Two of China’s biggest Internet names are making interesting new moves into the tough U.S. market, with word that Alibaba has launched an American e-commerce website and Baidu founder Robin Li is helming a major new Hollywood animation studio. Both moves look cautious but relatively well conceived, even though each carries a degree of risk due to intense competition in the U.S. e-commerce and animation sectors. Still, I have to admire both companies for at least trying, even if their chances of success could be around 50-50.
Between the two moves, the one by Baidu founder Robin Li looks like the biggest but also riskiest investment. According to media reports, Li, one of China’s richest men, is heading a group of investors behind the newly established Aquamen Entertainment, a Los Angeles-based animation studio. The studio will be led by Korean filmmaker Jeongjung Kim and Chinese producer Gary Zhang.
The venture’s first title will be a 3D, computer-generated animation feature titled “Kong,” based on the adventures of China’s famous Monkey King from the “Journey to the West” novel. We can get a good idea of the venture’s ambitions by looking at the film’s budget, which is tentatively slated at $40 million—making it one of the most expensive projects of its kind to come out of Asia.
Locally made Chinese animated films have a fairly solid track record for mediocrity, despite Beijing’s best efforts to promote the industry. Many films sport good enough animation and other special effects, but often lack the powerful storytelling skills seen in many Hollywood productions. In a nod to that shortcoming, Beijing has recently approved major new animation joint ventures between local partners and U.S. giants DreamWorks Animation and Disney. The latest media reports say Aquamen will also hire a local Hollywood director to make “Kong.”
This new venture could have a reasonable chance for success by specifically making films for the China market. If it does well, I wouldn’t be surprised to see Li eventually transfer some or all of his stake to Baidu, possibly to the company’s iQiyi video-sharing site.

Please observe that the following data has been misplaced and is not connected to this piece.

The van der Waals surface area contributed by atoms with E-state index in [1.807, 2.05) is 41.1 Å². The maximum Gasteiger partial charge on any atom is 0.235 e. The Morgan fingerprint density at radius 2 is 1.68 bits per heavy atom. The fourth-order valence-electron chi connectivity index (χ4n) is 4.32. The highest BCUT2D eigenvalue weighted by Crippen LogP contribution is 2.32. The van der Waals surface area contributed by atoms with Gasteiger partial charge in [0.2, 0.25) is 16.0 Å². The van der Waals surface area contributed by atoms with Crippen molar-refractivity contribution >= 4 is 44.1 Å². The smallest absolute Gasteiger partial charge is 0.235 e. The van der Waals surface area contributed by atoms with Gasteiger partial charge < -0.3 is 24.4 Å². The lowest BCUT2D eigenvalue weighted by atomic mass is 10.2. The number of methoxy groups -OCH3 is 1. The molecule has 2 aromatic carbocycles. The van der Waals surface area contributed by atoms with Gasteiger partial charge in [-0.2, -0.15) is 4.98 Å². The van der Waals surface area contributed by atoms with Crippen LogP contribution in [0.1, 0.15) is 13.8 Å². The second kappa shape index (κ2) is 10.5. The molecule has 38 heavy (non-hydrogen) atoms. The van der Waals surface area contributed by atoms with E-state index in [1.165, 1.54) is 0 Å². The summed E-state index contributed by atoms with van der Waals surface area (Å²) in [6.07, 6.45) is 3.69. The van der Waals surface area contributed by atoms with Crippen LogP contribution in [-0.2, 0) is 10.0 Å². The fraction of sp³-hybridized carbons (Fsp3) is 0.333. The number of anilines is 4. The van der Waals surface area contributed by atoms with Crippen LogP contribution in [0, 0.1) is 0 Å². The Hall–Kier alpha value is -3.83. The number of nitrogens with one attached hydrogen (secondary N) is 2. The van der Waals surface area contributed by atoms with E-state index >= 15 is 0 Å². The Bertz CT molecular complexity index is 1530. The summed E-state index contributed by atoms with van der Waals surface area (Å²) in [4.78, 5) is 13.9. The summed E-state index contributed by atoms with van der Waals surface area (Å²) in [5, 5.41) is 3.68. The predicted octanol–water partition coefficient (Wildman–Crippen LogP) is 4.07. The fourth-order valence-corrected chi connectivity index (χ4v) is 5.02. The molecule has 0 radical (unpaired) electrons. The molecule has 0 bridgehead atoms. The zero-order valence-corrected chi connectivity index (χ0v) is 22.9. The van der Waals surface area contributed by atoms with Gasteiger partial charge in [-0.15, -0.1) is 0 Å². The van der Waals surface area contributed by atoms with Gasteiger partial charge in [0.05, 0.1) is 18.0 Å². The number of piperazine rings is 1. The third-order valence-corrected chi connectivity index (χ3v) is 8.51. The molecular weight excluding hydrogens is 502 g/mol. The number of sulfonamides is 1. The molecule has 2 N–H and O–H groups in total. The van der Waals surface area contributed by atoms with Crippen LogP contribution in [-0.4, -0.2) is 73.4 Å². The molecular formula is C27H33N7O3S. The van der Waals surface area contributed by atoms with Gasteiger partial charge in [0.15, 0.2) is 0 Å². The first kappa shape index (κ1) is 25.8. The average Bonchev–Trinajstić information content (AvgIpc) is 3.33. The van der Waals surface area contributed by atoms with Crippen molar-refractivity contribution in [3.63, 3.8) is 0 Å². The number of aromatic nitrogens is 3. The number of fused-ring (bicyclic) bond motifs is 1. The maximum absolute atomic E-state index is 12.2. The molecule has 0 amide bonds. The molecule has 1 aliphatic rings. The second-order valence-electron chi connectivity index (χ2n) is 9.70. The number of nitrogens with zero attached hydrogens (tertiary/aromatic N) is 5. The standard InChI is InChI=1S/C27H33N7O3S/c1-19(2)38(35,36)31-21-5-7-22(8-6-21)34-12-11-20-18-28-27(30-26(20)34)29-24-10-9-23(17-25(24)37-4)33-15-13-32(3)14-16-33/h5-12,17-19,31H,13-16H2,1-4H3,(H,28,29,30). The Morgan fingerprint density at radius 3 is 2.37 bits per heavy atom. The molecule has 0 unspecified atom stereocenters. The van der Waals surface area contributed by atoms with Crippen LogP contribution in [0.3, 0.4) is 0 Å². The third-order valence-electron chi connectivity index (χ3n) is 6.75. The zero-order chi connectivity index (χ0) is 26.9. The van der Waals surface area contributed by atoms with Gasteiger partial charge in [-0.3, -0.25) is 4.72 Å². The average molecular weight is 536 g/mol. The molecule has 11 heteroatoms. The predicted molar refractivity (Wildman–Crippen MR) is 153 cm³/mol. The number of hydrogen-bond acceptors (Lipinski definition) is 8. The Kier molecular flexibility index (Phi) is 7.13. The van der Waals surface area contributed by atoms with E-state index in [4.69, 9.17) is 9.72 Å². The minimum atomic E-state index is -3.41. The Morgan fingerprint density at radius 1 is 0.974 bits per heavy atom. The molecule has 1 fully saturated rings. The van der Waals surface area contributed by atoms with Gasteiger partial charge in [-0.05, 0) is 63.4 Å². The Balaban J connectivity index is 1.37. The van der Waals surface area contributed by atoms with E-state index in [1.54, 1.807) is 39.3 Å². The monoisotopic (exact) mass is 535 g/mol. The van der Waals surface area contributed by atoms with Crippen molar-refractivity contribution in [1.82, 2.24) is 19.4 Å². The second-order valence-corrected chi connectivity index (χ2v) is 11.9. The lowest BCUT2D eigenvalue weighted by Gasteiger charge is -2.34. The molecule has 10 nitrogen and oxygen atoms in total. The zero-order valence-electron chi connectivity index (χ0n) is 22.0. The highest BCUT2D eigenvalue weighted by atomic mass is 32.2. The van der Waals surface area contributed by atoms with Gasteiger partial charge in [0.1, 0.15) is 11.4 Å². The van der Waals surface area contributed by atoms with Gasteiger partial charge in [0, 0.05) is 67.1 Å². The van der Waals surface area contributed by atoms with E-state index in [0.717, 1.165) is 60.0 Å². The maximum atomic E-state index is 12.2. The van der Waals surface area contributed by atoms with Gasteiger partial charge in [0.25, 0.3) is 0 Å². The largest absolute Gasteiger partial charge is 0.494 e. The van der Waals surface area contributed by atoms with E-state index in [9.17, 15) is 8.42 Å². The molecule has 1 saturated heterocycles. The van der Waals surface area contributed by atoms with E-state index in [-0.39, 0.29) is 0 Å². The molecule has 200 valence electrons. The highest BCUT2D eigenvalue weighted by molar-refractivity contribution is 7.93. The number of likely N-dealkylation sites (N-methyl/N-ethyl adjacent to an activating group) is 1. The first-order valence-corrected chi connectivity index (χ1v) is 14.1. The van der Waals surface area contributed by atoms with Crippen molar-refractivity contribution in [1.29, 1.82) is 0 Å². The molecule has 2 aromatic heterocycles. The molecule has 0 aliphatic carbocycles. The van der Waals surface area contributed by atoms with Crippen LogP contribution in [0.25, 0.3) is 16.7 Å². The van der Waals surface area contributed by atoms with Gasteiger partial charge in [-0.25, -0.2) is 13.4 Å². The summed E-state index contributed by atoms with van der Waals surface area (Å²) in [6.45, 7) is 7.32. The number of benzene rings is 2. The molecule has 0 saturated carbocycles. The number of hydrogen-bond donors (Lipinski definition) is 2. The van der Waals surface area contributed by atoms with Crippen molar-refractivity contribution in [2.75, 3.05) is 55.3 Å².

Meanwhile, let’s look quickly at Alibaba’s new U.S. foray, which comes in the form of a niche-oriented online store called 11 Main. Descriptions of the new site are rather vague, saying only that it will contain “interesting, quality products” from “hand-picked shop owners”.
The venture looks like a boutique-oriented proposition, rather than one designed to compete with industry heavyweights like Amazon and Walmart. It will be run by Alibaba’s Vendio and Auctiva unit, which it purchased in 2010. Launch of the new platform also follows Alibaba’s purchase last year of a minority stake in U.S.-based e-commerce site ShopRunner. These smaller plays in the U.S. look like a smarter approach after less successful moves into Japan, though they probably won’t become major contributors to Alibaba’s core e-commerce businesses anytime soon.
These latest moves by Alibaba and Baidu’s Li both represent interesting and relatively focused approaches to the U.S. market by two of China’s biggest Internet names. The other big player, Tencent, is taking its own different approach through its purchase last year of a stake in leading U.S. video game maker Activision Blizzard. I personally think all three approaches look reasonably well conceived for different reasons, with Li’s foray offering the biggest potential for major rewards but also major losses if it fails to perform.
Doug Young lives in Shanghai and writes opinion pieces about tech investment in China for Techonomy and at www.youngchinabiz.com. He is the author of a new book about the media in China, “The Party Line: How the Media Dictates Public Opinion in Modern China.”